Soil fungi are aerobic organisms. Soil that becomes anaerobic for significant periods generally loses its fungal component. Anaerobic conditions often occur in waterlogged soil and in compacted soil.
Four separate assays that help determine the types of fungi in soil and their extent of colonization are included in the next section. They may be performed concurrently or at separate times.
Seeing Soil Fungi
Fungi participate in a wide variety of soil processes. Some are mycorrhizal, increasing the capacity of plant roots to absorb nutrients. Fungi also secrete chemical compounds that dissolve minerals, making nutrients available to other organisms. Basidiomycetes are also associated with the ability of a soil to suppress plant disease. Some actinomycetes produce compounds that act as antibiotics. Streptomycetes sp. was the original source of streptomycin. As a group, fungi also help bind together soil particles, creating the fluffy “tilth” that is very desirable for root growth.
We often think of fungi as the “mushrooms” that are visible above ground. These are only reproductive structures, analogous to apples. The actually body of a fungus is a mass of microscopic threadlike filaments called a mycelium. Each thread is called a hypha (pl. hyphae). The everyday functions of fungi, secreting enzymes and absorbing nutrients, are carried out by the hyphae. In some fungi, a segment of hypha may contain several nuclei, so a section of hypha is not quite the same as a cell. Forest soils from the PNW often contain hundreds or thousands of meters of hyphae!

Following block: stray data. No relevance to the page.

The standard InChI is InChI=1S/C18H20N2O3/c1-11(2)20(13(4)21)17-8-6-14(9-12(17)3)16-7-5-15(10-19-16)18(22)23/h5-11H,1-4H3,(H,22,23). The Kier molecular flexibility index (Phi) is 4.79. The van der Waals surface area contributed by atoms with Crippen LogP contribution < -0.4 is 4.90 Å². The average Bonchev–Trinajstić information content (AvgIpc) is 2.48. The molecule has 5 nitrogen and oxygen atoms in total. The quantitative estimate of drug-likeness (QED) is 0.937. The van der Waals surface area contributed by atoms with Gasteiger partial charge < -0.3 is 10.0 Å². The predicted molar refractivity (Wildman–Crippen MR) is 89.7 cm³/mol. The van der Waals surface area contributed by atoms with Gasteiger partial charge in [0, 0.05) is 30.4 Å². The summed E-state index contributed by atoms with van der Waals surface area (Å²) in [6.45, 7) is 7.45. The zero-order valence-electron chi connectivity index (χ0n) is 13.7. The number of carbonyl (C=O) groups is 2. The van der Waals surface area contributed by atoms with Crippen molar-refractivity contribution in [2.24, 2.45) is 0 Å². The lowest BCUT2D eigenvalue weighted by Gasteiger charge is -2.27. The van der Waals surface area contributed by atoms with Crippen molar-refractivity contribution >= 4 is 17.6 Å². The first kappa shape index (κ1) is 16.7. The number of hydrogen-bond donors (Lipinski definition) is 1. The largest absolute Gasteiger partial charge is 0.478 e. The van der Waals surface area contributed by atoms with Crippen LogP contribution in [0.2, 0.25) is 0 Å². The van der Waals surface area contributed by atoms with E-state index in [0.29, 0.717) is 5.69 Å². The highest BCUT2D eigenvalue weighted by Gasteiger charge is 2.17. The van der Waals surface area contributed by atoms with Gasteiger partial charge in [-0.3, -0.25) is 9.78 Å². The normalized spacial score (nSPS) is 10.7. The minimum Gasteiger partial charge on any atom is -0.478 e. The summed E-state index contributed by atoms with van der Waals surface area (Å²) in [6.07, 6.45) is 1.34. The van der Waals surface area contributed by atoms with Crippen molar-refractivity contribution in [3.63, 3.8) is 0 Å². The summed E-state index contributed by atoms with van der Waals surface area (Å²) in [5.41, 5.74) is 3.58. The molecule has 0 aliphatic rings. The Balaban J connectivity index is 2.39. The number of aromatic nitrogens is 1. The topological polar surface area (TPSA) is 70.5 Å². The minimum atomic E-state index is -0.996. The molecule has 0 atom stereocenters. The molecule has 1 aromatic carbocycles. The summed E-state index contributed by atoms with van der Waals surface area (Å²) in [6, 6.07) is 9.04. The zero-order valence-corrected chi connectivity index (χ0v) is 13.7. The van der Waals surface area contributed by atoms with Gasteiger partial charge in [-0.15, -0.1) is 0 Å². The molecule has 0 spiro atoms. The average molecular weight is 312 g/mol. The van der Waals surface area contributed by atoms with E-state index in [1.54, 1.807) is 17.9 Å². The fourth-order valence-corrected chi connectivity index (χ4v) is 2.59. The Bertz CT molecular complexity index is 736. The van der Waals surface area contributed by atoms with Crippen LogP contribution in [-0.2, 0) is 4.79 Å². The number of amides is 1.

In general, the more fungal hyphae found in a soil sample, the healthier the soil, and the more able to support plant life. Mycorrhizal fungi increase the capacity for plant roots to absorb nutrients, as they secrete chemical compounds that dissolve minerals, making nutrients available. Basidiomycetes are associated with the ability of a soil to suppress plant disease. Some actinomycetes produce compounds that act as antibiotics. As a group, fungi also bind together soil particles, creating fluffy “tilth” that is very desirable for root growth.
Types of Fungi Present in Soil
Wear a latex glove for this assay, so fungi from fingers don’t contaminate the sample. Place a thin slice of potato in a petri dish that has been lined with a moistened paper towel. Place a sample (a pinch) of site soil in the center of the potato slice, spreading it into a circle about 1 cm in diameter. Repeat this for 2 more potato slices, each in its own petri dish. Leave the petri dishes in a dark place, and do not disturb for 2-10 days. After that time, examine the potatoes for fungal growth. Four general appearances are listed below, along with the type of fungi most commonly associated with each: